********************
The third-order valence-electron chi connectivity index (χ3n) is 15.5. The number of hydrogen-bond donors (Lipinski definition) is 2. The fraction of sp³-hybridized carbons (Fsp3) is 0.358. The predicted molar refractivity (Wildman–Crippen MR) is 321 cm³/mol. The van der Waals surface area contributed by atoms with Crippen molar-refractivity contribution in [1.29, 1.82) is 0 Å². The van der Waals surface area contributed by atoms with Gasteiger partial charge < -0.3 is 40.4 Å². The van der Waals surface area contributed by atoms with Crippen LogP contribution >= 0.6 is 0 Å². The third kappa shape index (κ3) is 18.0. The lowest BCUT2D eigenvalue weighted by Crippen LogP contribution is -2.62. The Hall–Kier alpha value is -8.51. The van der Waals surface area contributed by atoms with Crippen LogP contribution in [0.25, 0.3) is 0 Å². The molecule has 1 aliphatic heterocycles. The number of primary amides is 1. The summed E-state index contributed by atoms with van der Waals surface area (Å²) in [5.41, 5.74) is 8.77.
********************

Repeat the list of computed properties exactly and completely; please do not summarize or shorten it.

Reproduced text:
The third-order valence-electron chi connectivity index (χ3n) is 15.5. The number of hydrogen-bond donors (Lipinski definition) is 2. The fraction of sp³-hybridized carbons (Fsp3) is 0.358. The predicted molar refractivity (Wildman–Crippen MR) is 321 cm³/mol. The van der Waals surface area contributed by atoms with Crippen molar-refractivity contribution in [1.29, 1.82) is 0 Å². The van der Waals surface area contributed by atoms with Gasteiger partial charge < -0.3 is 40.4 Å². The van der Waals surface area contributed by atoms with Crippen LogP contribution >= 0.6 is 0 Å². The third kappa shape index (κ3) is 18.0. The lowest BCUT2D eigenvalue weighted by Crippen LogP contribution is -2.62. The Hall–Kier alpha value is -8.51. The van der Waals surface area contributed by atoms with Crippen LogP contribution in [0.25, 0.3) is 0 Å². The molecule has 1 aliphatic heterocycles. The number of primary amides is 1. The summed E-state index contributed by atoms with van der Waals surface area (Å²) in [5.41, 5.74) is 8.77.